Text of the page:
some nights

you may experience

thought’s diamond

drop           squeezed

from an enraged

zero. strained

& so so

bitterly wrought

some nights

labour, some nights

grieve, some nights

exorcise somnolence

o who                  come middle age

can enjoy their white noise machine

their plastic anti-bruxism mouthpiece

their apnea apparatus           & allow

their subconscious to work

its internalized heresies

its backward dance

its sandpaper erasures that smooth it to sleep

 

as night drips

pandemic & toil

& the schoolchildren

dream of sugar’s

refined fluorescence

speed into tomorrow’s

slapstick

hyped by lucky charms

hallucinate 

locker-lined corridors

that twist into a rich dad

poor dad

pedagogy

 

& their anemic allowance

offers only

a leadership mentality

fueled by squats &

plant-based proteins

by plyometrics

only

feral invective

to arise

& grind – but tonight

 

that rare

ecstatic hour between

the internet’s thirst traps &

the pillow’s

wicked blow

is –

o

who                      

can afford to release

their unrealized life

into a freakish

disambiguating

microtonal cry

Copyright © 2024 by Kaie Kellough. Originally published in Poem-a-Day on June 10, 2024, by the Academy of American Poets. 

The chiropractor sent me home
     with my left ankle taped, my neck
          cracked, and instructions not to sleep

on my belly, so when it came time
     for bed, I dropped a tequila shot,
          laid back and closed my lids, entrails

exposed to vultures of bad dreams.
     From the neighboring pillow,
          my love whispered theories

of meditation, biofeedback, post-
     traumatic stress, and prayer. When
          she asked, “If a divine creator

made the universe, who made
     the divine creator?” I mumbled,
          “Are you trying to talk me to sleep?”

She smiled, then babbled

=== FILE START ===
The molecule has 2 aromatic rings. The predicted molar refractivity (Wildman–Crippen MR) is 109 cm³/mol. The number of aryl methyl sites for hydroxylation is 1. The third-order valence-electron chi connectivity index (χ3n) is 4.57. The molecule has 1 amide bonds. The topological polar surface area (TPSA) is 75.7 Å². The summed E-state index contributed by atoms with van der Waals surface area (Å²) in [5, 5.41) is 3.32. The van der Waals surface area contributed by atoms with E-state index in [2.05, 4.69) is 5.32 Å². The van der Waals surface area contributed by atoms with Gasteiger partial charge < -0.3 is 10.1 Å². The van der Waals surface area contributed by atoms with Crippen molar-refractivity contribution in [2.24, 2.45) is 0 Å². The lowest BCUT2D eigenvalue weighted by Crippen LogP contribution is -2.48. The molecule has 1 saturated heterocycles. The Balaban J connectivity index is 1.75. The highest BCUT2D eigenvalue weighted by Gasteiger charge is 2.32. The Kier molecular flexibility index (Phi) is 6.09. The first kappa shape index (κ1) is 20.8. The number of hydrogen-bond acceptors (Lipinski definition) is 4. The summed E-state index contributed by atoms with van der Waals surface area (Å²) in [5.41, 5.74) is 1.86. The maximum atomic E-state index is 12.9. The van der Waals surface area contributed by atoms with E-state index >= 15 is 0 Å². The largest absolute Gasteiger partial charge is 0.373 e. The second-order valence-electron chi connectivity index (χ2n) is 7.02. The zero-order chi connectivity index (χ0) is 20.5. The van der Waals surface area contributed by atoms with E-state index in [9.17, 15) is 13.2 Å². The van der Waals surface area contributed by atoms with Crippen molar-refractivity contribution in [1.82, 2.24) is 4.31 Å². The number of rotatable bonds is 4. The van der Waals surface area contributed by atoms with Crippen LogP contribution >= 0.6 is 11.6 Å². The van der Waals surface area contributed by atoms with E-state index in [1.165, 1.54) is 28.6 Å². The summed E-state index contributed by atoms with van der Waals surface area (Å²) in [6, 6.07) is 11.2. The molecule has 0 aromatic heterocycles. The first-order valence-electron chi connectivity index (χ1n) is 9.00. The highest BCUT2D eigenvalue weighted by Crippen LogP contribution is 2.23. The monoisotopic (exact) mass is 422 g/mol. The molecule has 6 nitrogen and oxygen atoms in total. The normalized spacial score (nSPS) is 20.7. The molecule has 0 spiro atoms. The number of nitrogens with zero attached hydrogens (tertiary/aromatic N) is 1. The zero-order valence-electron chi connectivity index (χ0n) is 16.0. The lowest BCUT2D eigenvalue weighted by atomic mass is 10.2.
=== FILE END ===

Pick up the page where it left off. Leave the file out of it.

past midnight, contemplating out loud
          the metaphysics of leaf production,

the wonder of molecules
     that make up our bed, the web
          of my cell structure connected

to hers, until I fell asleep,
     imagining the mitochondria
          of words, thinking, if god is

love, let me sleep to this sound of her voice.

From In Praise of Falling by Cheryl Dumesnil. Copyright © 2010 by Cheryl Dumesnil. Used by permission of University of Pittsburgh Press. All rights reserved.

August in Indiana:
 
a heavy moon hung over space
where there was almost nothing
 
but one big town at dead center.
 
Grasshoppers popped under tires, 
the trees swelled with grackles,
 
and I amused myself with windmills -- 
the solitary geometry of glint and spin,
 
slowing then standing motionless
until the sky raised its dark fist. 
 
 
The autumn my mother left
a coldness opened . . .
 
Beans dried to snakes' tails in the fields,
and my chest filled with rust.
 
 
In the snow I walked the pastures 
 
in an orange poncho 
my father could see from the house.
 
Once I told him to stop waving at me.
 
Once I said maybe I’ll just keep walking.  
 
And once I slid the poncho 
to the near-frozen middle of Moots Pond
 
just to watch him run from the house 
barefoot and wild.

From Ice, Mouth, Song by Rachel Contreni Flynn, published by Tupelo Press. Copyright © 2005 by Rachel Contreni Flynn. All rights reserved. Reproduced by permission of Tupelo Press.

When you came, you were like red wine and honey,
And the taste of you burnt my mouth with its sweetness.
Now you are like morning bread,
Smooth and pleasant.
I hardly taste you at all for I know your savour,
But I am completely nourished.

This poem is in the public domain. Published in Poem-a-Day on June 25, 2022, by the Academy of American Poets.